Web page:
Hugh Jackman (again) does the most angst-ian angst of the movie year as a man whose young daughter has vanished. His pain screams from his toes as he unleashes his own monster who is much more dangerous than the presumed kidnapper. The film is cool and exact and expertly depicts the old classic question of the end justifying the means. The answer is a mixed bag as the film’s end is not exactly happy, but Hugh is happy so we are relieved.
Ok, so this bizarre-o movie didn’t make much of an impact in the multi-plex and to be honest we didn’t see it until it arrived on DVD but what a raucous good time we had. Movie 43 is certainly the silliest movie of the year. It even out-sillied Bad Grandpa and the jokes are so low you have to scrape them off the bottom of your shoes. But I thought I would literally die of laughter during Naomi Watts and Liev Schrieber’s home schooling demo and the blind date between Kate Winslet and Hugh Jackman, was so riotously funny that I can't even picture Sir Jackman without breaking into a zillion zany pieces.
8. 12 Years a Slave
This was probably the scariest movie of the year. The film grabs you by the short hairs and keeps on tugging and tugging. Every time you think there might be some relief another atrocity goes down and you sink even further. The pace is slow and deliberate and ultimately devastating. But the last 10 minutes of the movie practically upends the whole thing. As soon as Brad Pitt arrives the pace of the film suddenly speeds up as if there were a big red S stitched onto his blouse. You had this odd feeling that Mr. Pitt only had an afternoon to play and they just rushed the end as if Superman swooped in from Krypton and saved Solomon’s life.
7. The Place Beyond the Pines
Ryan Gosling sure did a lot of mumbling this year and he did some of his best beyond the pines. The story hinges on a lot of chance encounters but the movie manages to engineer an amazing shift in that moment Gosling and Cooper briefly meet and absolutely everything in the story and in the telling changes completely. I’m still impressed.
Lost in Space gets a grave updating without Dr. Smith and the lovable robot. Poor Dr. Sandra Bullock hasn’t had much luck in her life and this little foray into outer space with her literal and figurative baggage ends well for her but I couldn’t help wondering if a little stateside psychiatry might have been just as effective and a lot less costly. Whatever, the ride is spectacular even with all the extra sap.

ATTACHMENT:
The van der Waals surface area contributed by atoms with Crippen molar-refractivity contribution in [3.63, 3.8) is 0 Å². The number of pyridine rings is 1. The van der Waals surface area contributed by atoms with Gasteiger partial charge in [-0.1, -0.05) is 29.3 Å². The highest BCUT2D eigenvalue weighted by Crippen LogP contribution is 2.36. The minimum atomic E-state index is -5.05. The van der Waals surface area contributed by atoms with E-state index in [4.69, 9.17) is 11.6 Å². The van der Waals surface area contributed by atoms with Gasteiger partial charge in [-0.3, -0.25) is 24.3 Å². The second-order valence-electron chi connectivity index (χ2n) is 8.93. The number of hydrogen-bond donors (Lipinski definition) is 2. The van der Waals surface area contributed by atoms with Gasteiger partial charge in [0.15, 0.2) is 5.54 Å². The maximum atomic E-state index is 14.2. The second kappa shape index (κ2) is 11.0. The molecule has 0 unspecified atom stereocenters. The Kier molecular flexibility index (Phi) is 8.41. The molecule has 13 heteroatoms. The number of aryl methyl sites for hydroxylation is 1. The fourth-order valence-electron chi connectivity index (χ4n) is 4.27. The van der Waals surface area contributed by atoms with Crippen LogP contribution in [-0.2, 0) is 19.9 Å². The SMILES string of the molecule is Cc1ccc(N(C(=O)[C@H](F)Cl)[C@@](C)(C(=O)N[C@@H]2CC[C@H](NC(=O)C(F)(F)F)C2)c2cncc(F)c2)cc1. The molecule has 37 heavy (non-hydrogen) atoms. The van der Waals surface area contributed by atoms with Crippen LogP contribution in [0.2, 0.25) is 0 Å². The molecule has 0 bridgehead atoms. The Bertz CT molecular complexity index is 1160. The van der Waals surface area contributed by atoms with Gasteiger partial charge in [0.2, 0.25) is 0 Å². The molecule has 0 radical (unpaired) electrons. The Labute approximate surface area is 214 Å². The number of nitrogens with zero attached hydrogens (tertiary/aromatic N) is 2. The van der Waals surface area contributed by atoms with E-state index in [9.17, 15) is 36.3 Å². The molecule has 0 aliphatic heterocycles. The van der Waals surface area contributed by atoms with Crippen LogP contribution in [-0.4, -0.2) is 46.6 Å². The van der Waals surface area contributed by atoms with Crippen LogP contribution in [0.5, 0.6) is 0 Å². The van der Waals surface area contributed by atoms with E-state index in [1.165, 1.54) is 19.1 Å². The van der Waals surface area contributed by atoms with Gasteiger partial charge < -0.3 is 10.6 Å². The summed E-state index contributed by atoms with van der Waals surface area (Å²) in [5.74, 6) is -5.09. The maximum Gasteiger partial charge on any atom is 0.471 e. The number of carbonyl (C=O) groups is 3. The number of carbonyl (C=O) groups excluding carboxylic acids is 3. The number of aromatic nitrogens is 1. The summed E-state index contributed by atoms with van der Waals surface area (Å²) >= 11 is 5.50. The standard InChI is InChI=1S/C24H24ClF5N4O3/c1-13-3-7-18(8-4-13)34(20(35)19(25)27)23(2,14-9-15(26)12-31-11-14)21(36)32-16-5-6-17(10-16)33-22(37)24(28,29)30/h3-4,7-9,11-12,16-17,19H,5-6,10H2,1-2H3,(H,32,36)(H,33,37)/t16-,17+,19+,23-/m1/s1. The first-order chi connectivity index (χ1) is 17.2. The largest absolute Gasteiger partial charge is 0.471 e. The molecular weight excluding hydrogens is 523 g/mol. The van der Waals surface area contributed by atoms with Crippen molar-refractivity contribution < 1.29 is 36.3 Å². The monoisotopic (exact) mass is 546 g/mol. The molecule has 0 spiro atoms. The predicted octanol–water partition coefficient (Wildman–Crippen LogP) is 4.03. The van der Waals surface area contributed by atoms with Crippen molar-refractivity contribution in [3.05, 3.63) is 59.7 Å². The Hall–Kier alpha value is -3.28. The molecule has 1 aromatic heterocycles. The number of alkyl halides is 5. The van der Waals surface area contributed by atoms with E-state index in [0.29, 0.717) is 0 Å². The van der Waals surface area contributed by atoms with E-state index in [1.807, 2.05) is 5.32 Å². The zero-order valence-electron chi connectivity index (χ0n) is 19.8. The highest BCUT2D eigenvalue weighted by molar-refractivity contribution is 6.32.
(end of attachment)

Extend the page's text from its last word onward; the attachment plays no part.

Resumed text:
The most lurid movie of the year and possibly the most violent of my favorites, Only God Forgives is populated with some of the most anti-social folks you are likely to encounter this side of a Cheney family reunion. Morally the movie has no core but if we have to endure families like the von Trapps then this house of nasties should also have seats at the table. Brothers Julian and Billy have some rather nasty sexual peccadilloes, but it's mama Crystal who steals the considerable thunder. Eat your heart out, Meryl Streep: Kristin Scott-Thomas gets the award for depraved mother of the year. See this one with your mom next Mother’s Day.
I believe that Mud gets the honor of being the first movie I have seen where there is a boat in a tree. I get it, it’s a metaphor but it’s also a boat in a tree. And it is also the highly entertaining story about a boy beginning to morph from boyhood abandon to the shock and disappointments of grown-up life. Along the way he tangles in the Mud of Matthew McC, a character full of life, salt, spit and vinegar. As he sheds his youth, we know that Ellis will be fine but sadly he will probably never feel as alive as he did that summer he found a boat in a tree.
Don Jon is a wild and weirdly wonderful ride and that Joseph Gordon-Levitt has a good chance of shaking me out of my Channing Tatum malaise if he doesn’t watch out. JGL plays DJ as an amorously sly sweetheart who basically just wants to have a little fun. His idea of fun might be a tad off-kilter but it is presented with great affection and respect for our hero. I told Bill W that JGL could watch his nasty movies at our house any time. Too bad that silly Scar Jo just couldn’t let sleeping dogs lie, so to speak. The most audacious and entertaining movie of the year.
WOW. What an energy extravaganza. I loved the sheer excess of this movie. The hair! The costumes! The furniture and even the wallpaper! I didn’t see what the big deal was with Jennifer Lawrence last year but I sure do get her now. And she is in awfully good company here. Every character is carved with such skill and economy, there isn’t a wasted scene or move. Every twitch, every word, every piece of big bad hair propels you happily toward one of the most satisfying final acts in a movie this year.
Urgent and riveting, Fruitvale Station reels us in during the first frame and doesn’t release us until the final frame. Along the way we meet the most compelling characters in a film this year. The acting is spot-on, the direction crisp and the script is taut. That it arrived initially unheralded in the wake of the Trayvon Martin tragedy leant the film extra chops for urgency. Like a bus you can’t escape, Fruitvale Station takes you to many spots you might prefer to miss but know you need to see.
I tried to see this with my fellow Channing Tatum Fan Club Chair, Matt Karp but schedules being what they are, it didn’t happen. The first ten minutes of Side Effects is mesmerizing. Channing Tatum. He is soulful and sincere and humpy without being smarmy. The film takes a fatal detour early on with the premature demise of Chan the Man. The rest of the movie is an odd little thriller but I had trouble focusing as I desperately tried to go see The Conjuring in the screen next door and bring him home. My Sad. I spent the rest of the evening in bed.